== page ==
Although the event series has wrapped up, the art that was created is still getting mileage. Select pieces are being presented to Senator Murkowski over the August recess, Schmidt is compiling the portfolio into a climate change zine, and prints are being ordered for a traveling gallery show around the region. 

“Art empowers the people who create it, but one of the great things about art is that it endures. It helps us imagine a different future, it helps us define a new kind of culture. When people made art in these workshops, it’s like they made seeds that we can plant over and over again.”

“For the Love of Moss”. (Credit: Lisa Sadier-Hart)

How You Can Take Action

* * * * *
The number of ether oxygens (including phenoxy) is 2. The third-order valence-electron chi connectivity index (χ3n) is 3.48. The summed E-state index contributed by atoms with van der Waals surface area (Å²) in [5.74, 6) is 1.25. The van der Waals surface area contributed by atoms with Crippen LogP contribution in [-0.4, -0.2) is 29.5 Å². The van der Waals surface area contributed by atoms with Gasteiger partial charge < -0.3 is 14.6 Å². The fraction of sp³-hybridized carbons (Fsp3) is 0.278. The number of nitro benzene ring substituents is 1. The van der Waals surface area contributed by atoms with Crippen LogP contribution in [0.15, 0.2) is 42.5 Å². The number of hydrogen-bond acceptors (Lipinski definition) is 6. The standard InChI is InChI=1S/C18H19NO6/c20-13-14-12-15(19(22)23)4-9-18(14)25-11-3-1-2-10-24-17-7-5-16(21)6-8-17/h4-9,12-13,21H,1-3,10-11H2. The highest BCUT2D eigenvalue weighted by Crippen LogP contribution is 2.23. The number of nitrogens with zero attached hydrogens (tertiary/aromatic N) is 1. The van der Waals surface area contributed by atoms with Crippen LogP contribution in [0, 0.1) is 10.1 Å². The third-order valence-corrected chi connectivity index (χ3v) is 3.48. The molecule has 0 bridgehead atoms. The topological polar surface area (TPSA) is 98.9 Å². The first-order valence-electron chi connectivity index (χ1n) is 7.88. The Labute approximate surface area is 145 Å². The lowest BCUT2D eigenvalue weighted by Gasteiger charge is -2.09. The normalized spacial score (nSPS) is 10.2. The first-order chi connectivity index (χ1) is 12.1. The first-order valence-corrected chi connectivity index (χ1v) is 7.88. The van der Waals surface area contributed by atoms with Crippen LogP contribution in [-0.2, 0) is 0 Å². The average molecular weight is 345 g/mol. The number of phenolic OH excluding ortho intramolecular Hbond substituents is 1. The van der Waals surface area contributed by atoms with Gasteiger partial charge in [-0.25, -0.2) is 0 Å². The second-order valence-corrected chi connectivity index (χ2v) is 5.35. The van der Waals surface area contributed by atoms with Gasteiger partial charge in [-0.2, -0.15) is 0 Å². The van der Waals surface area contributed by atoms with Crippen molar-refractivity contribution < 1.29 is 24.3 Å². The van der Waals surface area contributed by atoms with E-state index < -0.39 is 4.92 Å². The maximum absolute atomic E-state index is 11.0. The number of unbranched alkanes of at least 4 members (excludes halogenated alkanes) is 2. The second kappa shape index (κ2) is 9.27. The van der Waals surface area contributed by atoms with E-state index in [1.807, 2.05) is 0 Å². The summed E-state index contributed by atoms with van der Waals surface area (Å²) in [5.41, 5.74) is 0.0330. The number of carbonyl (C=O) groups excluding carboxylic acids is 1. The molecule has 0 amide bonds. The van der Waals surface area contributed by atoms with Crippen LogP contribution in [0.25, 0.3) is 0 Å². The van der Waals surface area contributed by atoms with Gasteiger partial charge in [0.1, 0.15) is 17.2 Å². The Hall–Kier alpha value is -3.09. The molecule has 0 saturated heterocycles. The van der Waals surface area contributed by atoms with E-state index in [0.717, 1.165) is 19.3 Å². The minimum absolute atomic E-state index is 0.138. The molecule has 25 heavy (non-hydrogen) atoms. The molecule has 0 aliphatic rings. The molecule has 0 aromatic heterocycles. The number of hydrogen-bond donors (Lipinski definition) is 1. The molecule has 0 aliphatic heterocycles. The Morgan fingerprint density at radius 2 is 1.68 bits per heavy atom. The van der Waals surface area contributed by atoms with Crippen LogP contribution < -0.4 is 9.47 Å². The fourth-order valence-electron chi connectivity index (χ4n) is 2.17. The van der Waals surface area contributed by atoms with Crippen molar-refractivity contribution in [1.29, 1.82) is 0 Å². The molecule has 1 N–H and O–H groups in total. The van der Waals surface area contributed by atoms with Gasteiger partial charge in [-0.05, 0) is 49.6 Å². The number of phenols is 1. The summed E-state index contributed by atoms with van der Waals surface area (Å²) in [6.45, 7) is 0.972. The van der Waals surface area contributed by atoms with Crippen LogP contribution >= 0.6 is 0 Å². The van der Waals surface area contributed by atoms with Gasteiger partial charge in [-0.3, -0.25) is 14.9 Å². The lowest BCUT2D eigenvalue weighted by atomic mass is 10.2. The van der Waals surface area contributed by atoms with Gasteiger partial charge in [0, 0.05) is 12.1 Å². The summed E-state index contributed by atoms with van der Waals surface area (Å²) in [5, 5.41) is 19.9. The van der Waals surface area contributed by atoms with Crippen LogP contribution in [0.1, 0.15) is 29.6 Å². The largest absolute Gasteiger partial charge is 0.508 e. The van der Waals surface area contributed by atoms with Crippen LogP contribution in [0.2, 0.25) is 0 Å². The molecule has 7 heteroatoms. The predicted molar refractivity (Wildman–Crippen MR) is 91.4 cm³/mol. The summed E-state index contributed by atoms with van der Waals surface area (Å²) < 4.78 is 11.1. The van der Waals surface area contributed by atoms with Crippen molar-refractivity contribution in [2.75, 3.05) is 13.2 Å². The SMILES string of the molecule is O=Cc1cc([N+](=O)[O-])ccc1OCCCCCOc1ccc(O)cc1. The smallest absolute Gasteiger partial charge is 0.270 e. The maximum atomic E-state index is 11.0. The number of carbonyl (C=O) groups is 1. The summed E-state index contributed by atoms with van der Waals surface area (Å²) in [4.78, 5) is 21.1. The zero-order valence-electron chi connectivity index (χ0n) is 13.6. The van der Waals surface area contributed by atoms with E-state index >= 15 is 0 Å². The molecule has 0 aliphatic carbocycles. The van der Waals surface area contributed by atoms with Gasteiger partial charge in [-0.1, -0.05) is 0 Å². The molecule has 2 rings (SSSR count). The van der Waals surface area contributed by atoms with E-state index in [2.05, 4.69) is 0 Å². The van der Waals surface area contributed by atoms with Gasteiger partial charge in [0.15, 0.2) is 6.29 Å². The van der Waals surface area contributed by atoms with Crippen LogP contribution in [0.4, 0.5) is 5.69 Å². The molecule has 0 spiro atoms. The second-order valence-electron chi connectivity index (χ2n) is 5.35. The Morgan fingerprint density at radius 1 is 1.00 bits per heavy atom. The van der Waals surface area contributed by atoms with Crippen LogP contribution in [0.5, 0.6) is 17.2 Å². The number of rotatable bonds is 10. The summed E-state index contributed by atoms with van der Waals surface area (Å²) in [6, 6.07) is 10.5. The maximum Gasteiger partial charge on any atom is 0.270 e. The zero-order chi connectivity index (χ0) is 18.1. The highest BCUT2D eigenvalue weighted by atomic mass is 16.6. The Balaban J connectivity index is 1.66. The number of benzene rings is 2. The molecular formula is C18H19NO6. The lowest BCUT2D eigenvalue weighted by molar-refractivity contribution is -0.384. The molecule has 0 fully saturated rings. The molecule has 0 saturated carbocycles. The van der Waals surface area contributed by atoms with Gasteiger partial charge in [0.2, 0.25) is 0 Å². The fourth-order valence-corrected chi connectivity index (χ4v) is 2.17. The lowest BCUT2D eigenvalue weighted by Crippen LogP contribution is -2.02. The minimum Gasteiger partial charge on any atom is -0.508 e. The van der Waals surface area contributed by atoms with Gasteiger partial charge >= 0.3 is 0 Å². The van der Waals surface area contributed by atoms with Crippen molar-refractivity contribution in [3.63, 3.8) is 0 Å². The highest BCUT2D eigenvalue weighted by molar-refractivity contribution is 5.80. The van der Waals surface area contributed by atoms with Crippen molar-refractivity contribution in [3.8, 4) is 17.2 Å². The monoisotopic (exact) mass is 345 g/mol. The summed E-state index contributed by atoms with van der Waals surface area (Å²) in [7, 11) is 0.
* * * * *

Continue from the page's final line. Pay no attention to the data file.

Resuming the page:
Inspired to take climate action? Here are three ways you can join in from across the country: 

1) Make Art for Change: First, make a collage from old magazines to tell your climate story, grab some cardboard to make a cardboard cutout like Nellie Metcalfe did, or create your own zine. Then share a picture of your masterpiece on Instagram, tagging @southeast_ak_wild, @nationalwildlife and your representatives to Congress (Find your member of Congress here).

WATCH: Learn how to make a zine!

2) Send a Message: Call on your representative and senators to take climate action for people and wildlife!

TAKE CLIMATE ACTION!

3) Spread the Word: Share this blog with Alaska’s congressional delegation by retweeting this tweet: